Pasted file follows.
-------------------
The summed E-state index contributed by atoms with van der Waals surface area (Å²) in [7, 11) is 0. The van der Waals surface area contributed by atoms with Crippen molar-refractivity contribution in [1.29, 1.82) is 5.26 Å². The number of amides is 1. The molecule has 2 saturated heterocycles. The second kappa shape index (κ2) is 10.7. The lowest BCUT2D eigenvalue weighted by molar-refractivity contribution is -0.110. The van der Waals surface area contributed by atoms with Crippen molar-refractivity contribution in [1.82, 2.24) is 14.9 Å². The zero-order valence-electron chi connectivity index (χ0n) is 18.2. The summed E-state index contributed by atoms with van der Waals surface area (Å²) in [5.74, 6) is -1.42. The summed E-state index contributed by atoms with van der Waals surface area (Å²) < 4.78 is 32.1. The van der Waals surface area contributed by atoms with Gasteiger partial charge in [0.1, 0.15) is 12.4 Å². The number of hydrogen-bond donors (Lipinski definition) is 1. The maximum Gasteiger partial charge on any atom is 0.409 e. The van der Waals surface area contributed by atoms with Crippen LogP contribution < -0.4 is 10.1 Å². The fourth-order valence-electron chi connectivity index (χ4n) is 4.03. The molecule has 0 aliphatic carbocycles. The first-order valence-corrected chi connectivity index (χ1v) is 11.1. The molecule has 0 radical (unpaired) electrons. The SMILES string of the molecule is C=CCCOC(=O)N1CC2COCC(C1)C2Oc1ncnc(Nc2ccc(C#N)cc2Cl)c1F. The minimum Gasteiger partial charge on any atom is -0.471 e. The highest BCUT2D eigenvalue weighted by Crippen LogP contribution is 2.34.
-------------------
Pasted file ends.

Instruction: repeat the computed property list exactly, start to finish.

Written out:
The summed E-state index contributed by atoms with van der Waals surface area (Å²) in [7, 11) is 0. The van der Waals surface area contributed by atoms with Crippen molar-refractivity contribution in [1.29, 1.82) is 5.26 Å². The number of amides is 1. The molecule has 2 saturated heterocycles. The second kappa shape index (κ2) is 10.7. The lowest BCUT2D eigenvalue weighted by molar-refractivity contribution is -0.110. The van der Waals surface area contributed by atoms with Crippen molar-refractivity contribution in [1.82, 2.24) is 14.9 Å². The zero-order valence-electron chi connectivity index (χ0n) is 18.2. The summed E-state index contributed by atoms with van der Waals surface area (Å²) in [5.74, 6) is -1.42. The summed E-state index contributed by atoms with van der Waals surface area (Å²) < 4.78 is 32.1. The van der Waals surface area contributed by atoms with Gasteiger partial charge in [0.1, 0.15) is 12.4 Å². The number of hydrogen-bond donors (Lipinski definition) is 1. The maximum Gasteiger partial charge on any atom is 0.409 e. The van der Waals surface area contributed by atoms with Crippen LogP contribution < -0.4 is 10.1 Å². The fourth-order valence-electron chi connectivity index (χ4n) is 4.03. The molecule has 0 aliphatic carbocycles. The first-order valence-corrected chi connectivity index (χ1v) is 11.1. The molecule has 0 radical (unpaired) electrons. The SMILES string of the molecule is C=CCCOC(=O)N1CC2COCC(C1)C2Oc1ncnc(Nc2ccc(C#N)cc2Cl)c1F. The minimum Gasteiger partial charge on any atom is -0.471 e. The highest BCUT2D eigenvalue weighted by Crippen LogP contribution is 2.34.